What is mold and how does mold grow?
Before you learn how to prevent mold from invading your home, it is time to understand what mold is and what causes it. Once you understand what causes mold, you will find the best ways to prevent it.
Of course, if you already have mold problems in your house, learning about mold prevention will be a waste of time! Grab your phone instead and call professionals to test it and treat it properly.
Understanding mold is the key to prevention
Just like yeast and mushrooms, mold (or mould) is a type of fungus that grows on plants, wood, fabric, food and any other organic material. Put simply, mold is a natural recycler of dead organic matter. Although it sounds like a nice thing to do for nature, in most cases, it is not a nice thing to do for humans.
Individual mold colonies are very small and impossible to see without a microscope, but once a mold colony emerges, it can form visible spots on special places. Mold usually comes in these colors: black, blue or green. The color of mold is determined by various factors such as type, nutrient source, age of the colony, etc. Of all mold types, black mold (officially called Stachybotrys) is considered to be the most harmful one to the health of living beings.
The type of mold will determine the way of remediation. That said, it is very important to test it first. Knowing what mold type you have to deal with will be helpful even after conducting remediation activities.
Unfortunately, not all mold types are the same, but we can roughly divide them into 3 big types:
- Allergenic – this type of mold is the least harmful of all mold types; however, it can cause problems for people who are allergic to mold or have asthma. Allergenic mold is usually not life threatening.
- Pathogenic – this type is often harmful, not only for people with asthma or mold allergies, but for healthy people too. For example, this type of mold can cause hypersensitivity pneumonitis, an acute response resembling bacterial pneumonia
- Toxigenic mold – this type of mold can actually cause serious health issues, both temporary (eye irritation or cough) and permanent (e.g. immunosuppression, neurological disorders, or cancer). Toxigenic mold produces mycotoxins – a toxic chemical present inside or on the surface of the mold spore, which can be inhaled, ingested or touched.
Now that you know what mold actually is, you should also understand what causes it.
Just like any other living being, mold needs water to grow. As a matter of fact, without water, mold cannot grow at all. Other factors that are crucial for mold growth are food source, oxygen and temperatures between 40 and 100 degrees Fahrenheit.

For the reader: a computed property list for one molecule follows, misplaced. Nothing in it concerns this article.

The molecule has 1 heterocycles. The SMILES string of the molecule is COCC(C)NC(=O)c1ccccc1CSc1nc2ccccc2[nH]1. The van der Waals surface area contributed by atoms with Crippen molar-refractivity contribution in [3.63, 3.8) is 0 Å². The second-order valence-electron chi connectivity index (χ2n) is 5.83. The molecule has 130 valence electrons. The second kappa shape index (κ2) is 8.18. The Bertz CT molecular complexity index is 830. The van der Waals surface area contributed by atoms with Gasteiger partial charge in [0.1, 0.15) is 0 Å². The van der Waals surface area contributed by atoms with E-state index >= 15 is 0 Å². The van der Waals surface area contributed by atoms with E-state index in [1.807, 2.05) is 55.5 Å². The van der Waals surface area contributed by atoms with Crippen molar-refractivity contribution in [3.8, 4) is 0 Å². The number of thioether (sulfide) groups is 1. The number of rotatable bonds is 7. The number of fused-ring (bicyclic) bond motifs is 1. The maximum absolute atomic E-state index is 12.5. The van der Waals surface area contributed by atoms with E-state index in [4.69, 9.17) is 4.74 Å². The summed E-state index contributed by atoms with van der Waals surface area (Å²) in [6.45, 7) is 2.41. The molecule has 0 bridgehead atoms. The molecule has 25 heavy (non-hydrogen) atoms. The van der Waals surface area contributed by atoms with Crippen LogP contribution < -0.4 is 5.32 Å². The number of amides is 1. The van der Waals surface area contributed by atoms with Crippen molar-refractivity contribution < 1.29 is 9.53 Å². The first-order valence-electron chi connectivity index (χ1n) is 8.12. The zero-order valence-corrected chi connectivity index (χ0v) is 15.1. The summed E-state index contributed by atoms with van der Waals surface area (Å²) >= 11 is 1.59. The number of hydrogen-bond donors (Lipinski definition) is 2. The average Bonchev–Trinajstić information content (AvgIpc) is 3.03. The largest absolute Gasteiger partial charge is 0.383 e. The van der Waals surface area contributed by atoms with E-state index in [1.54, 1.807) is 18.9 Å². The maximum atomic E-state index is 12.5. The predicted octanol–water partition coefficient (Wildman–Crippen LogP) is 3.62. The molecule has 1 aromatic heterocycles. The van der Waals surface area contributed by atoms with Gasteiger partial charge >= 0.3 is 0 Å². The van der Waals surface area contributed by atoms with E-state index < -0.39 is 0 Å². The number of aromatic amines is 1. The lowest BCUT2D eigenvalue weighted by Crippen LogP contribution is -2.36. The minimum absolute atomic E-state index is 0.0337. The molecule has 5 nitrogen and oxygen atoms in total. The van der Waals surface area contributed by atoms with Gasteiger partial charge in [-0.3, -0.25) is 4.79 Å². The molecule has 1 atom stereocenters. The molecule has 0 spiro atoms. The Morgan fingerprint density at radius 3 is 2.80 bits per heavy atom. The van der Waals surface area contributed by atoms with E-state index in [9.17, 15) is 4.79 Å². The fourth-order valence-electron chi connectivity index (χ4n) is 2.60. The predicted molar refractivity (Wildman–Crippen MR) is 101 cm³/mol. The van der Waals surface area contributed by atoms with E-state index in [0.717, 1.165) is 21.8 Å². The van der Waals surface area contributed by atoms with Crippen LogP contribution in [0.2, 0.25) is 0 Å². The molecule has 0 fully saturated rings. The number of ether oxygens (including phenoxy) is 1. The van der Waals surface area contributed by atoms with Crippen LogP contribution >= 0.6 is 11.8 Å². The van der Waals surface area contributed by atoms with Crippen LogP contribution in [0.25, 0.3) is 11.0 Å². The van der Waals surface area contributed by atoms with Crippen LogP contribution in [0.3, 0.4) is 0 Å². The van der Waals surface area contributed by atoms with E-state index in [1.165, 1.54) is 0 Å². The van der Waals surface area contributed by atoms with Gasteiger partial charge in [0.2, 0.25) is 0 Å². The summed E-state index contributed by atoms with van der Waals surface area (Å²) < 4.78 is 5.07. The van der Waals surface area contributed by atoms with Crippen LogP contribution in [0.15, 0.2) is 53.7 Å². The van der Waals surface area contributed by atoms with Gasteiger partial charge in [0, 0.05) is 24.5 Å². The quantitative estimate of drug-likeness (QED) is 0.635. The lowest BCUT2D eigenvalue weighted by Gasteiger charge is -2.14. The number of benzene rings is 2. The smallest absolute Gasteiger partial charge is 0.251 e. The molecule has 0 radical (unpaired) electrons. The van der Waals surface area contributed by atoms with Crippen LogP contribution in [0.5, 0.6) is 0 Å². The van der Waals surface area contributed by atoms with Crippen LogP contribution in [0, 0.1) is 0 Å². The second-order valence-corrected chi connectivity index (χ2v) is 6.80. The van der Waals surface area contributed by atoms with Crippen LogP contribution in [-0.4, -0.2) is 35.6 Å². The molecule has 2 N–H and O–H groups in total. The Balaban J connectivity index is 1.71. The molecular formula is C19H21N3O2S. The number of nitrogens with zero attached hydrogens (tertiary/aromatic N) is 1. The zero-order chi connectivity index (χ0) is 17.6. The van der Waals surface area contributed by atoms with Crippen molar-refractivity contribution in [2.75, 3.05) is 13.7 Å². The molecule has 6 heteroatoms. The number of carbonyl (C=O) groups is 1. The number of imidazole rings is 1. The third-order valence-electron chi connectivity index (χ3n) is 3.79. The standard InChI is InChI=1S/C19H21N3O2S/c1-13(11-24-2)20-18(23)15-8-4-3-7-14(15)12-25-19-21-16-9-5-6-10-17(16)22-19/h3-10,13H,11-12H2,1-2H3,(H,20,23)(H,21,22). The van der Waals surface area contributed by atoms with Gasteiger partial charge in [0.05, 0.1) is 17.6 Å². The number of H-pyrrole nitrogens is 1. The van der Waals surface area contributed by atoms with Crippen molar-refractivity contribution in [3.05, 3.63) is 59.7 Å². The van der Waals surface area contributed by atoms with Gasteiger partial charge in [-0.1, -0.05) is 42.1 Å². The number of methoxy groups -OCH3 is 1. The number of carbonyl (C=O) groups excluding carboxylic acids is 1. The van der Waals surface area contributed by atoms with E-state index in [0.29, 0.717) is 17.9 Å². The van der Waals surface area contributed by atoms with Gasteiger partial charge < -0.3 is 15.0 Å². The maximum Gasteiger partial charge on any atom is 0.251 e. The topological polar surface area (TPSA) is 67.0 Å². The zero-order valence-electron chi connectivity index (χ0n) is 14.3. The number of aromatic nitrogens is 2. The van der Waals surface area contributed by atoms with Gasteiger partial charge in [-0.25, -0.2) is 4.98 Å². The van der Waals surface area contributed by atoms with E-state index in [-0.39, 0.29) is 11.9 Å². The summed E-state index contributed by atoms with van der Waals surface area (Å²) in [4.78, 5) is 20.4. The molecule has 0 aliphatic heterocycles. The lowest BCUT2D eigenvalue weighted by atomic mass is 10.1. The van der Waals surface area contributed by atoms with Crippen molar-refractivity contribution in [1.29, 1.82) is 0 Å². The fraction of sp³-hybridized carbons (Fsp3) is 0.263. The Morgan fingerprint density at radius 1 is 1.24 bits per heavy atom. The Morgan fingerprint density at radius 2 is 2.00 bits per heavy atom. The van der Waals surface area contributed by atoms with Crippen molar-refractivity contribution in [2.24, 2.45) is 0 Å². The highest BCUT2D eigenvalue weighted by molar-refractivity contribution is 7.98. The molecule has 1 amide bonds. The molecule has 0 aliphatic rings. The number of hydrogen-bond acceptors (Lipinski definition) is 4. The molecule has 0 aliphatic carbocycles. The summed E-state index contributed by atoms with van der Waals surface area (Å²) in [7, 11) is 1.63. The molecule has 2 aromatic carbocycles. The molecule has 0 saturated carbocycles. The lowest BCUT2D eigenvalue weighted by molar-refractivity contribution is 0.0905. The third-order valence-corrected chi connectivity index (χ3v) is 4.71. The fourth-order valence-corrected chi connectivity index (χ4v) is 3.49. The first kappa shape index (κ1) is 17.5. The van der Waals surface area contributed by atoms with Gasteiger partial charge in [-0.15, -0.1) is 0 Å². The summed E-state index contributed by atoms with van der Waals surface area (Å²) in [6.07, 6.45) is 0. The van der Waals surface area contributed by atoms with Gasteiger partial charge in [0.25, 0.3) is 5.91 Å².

Does that mean that by removing the main mold growth factors, we can eliminate mold once and for all?
Sadly, the answer is no. It is almost impossible to keep a place mold-free mainly because you cannot eliminate oxygen from a place and actually stay at that place, nor can you build a house without any organic materials such as wood, carpet, plants, etc.
What you can (and should do) is focus on:
- Moisture control
- Dust control
- Proper ventilation of your house
Is it mold or mildew?
Although often considered to be the same thing, mold and mildew are better explained as two brothers with a similar feature. Both of them are frequently seen in homes, especially in moist and warm areas such as food, walls, shower, etc. That’s where the similarity ends.
Mold is a living organism that produces airborne spores and as such has harmful effects on health. Mildew is an accumulation of dirt and grime. It is not a living organism, it will not reproduce and cannot produce harmful mycotoxins, but it can potentially decrease the quality of your life. Unlike mold, which comes in much darker shades, mildew is often white or grey. While mildew is easily treated with a store-bought cleaner and a scrubbing brush, mold often requires a more professional touch.
Just like mold, mildew also requires certain factors to develop and grow. The requirements include a food source, moisture and temperatures between 77 and 88 degrees Fahrenheit.
What impact does mold have on your health?
Everyone’s immune system and medical history is different. That said, most government or medical guidelines abstain from providing safe exposure limits to mold. Due to these variables, it is impossible to say if exposure to low concentrations of mold is safe since every individual will react differently.
The fact is that people with suppressed immune systems are most likely to experience health issues when they spend time in a room filled with mold. Although difficult to predict, exposure to mold growing indoors can be associated with nasal and sinus congestion, cough/sore throat, asthma (or exacerbation of it), nosebleed, headache, skin and eye irritation, etc. Long-term exposure to indoor mold can lead to health issues which develop faster for certain groups – infants, children and elderly people.
It is very important to keep in mind that some types of mold are capable of producing extremely potent toxins called mycotoxins, which can lead to severe health consequences such as cancer.